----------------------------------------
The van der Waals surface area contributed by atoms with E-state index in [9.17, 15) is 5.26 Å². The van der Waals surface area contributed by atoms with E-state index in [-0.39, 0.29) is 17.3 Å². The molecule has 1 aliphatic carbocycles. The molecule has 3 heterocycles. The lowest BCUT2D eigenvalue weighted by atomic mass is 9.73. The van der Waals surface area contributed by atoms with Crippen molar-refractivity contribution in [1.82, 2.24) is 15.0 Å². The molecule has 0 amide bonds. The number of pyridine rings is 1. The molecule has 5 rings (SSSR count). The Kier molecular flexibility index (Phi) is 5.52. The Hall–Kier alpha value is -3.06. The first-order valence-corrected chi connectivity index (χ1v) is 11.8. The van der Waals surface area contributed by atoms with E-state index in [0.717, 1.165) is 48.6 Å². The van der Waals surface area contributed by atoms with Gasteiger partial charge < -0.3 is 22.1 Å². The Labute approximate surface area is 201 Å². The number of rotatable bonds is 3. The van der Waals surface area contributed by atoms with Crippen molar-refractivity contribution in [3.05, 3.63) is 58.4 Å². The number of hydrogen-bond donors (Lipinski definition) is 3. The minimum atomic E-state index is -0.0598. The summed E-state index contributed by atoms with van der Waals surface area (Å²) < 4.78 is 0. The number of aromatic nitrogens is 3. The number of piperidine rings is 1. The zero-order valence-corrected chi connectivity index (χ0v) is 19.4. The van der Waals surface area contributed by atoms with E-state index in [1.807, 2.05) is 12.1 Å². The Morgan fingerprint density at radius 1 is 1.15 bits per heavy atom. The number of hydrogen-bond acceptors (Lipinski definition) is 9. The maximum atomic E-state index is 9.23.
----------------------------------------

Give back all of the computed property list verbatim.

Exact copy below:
The van der Waals surface area contributed by atoms with E-state index in [9.17, 15) is 5.26 Å². The van der Waals surface area contributed by atoms with E-state index in [-0.39, 0.29) is 17.3 Å². The molecule has 1 aliphatic carbocycles. The molecule has 3 heterocycles. The lowest BCUT2D eigenvalue weighted by atomic mass is 9.73. The van der Waals surface area contributed by atoms with Crippen molar-refractivity contribution in [1.82, 2.24) is 15.0 Å². The molecule has 0 amide bonds. The number of pyridine rings is 1. The molecule has 5 rings (SSSR count). The Kier molecular flexibility index (Phi) is 5.52. The Hall–Kier alpha value is -3.06. The first-order valence-corrected chi connectivity index (χ1v) is 11.8. The van der Waals surface area contributed by atoms with E-state index in [0.717, 1.165) is 48.6 Å². The van der Waals surface area contributed by atoms with Gasteiger partial charge < -0.3 is 22.1 Å². The Labute approximate surface area is 201 Å². The number of rotatable bonds is 3. The van der Waals surface area contributed by atoms with Crippen molar-refractivity contribution in [3.05, 3.63) is 58.4 Å². The number of hydrogen-bond donors (Lipinski definition) is 3. The minimum atomic E-state index is -0.0598. The summed E-state index contributed by atoms with van der Waals surface area (Å²) < 4.78 is 0. The number of aromatic nitrogens is 3. The number of piperidine rings is 1. The zero-order valence-corrected chi connectivity index (χ0v) is 19.4. The van der Waals surface area contributed by atoms with E-state index in [1.807, 2.05) is 12.1 Å². The Morgan fingerprint density at radius 1 is 1.15 bits per heavy atom. The number of hydrogen-bond acceptors (Lipinski definition) is 9. The maximum atomic E-state index is 9.23.